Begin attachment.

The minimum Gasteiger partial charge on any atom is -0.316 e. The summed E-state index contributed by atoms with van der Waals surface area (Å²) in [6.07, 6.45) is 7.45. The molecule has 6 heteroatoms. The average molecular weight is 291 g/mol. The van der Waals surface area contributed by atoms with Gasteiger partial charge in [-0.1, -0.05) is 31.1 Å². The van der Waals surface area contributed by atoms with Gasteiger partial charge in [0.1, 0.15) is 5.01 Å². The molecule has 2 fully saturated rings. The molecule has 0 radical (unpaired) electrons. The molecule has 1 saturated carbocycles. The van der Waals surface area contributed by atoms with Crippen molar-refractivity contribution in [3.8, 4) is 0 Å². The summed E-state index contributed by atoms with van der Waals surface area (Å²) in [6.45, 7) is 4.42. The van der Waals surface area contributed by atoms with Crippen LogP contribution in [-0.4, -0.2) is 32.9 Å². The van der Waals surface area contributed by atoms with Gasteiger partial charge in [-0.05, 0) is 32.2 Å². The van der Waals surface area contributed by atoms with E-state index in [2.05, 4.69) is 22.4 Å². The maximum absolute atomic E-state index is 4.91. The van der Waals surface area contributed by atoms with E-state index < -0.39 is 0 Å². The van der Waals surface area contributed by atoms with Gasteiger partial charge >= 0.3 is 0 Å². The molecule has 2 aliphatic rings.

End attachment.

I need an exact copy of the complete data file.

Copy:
The minimum Gasteiger partial charge on any atom is -0.316 e. The summed E-state index contributed by atoms with van der Waals surface area (Å²) in [6.07, 6.45) is 7.45. The molecule has 6 heteroatoms. The average molecular weight is 291 g/mol. The van der Waals surface area contributed by atoms with Gasteiger partial charge in [-0.1, -0.05) is 31.1 Å². The van der Waals surface area contributed by atoms with Gasteiger partial charge in [0.1, 0.15) is 5.01 Å². The molecule has 2 fully saturated rings. The molecule has 0 radical (unpaired) electrons. The molecule has 1 saturated carbocycles. The van der Waals surface area contributed by atoms with Crippen molar-refractivity contribution in [3.8, 4) is 0 Å². The summed E-state index contributed by atoms with van der Waals surface area (Å²) in [6.45, 7) is 4.42. The van der Waals surface area contributed by atoms with Crippen LogP contribution in [-0.4, -0.2) is 32.9 Å². The van der Waals surface area contributed by atoms with Gasteiger partial charge in [-0.05, 0) is 32.2 Å². The van der Waals surface area contributed by atoms with E-state index in [2.05, 4.69) is 22.4 Å². The maximum absolute atomic E-state index is 4.91. The van der Waals surface area contributed by atoms with E-state index < -0.39 is 0 Å². The van der Waals surface area contributed by atoms with Gasteiger partial charge >= 0.3 is 0 Å². The molecule has 2 aliphatic rings.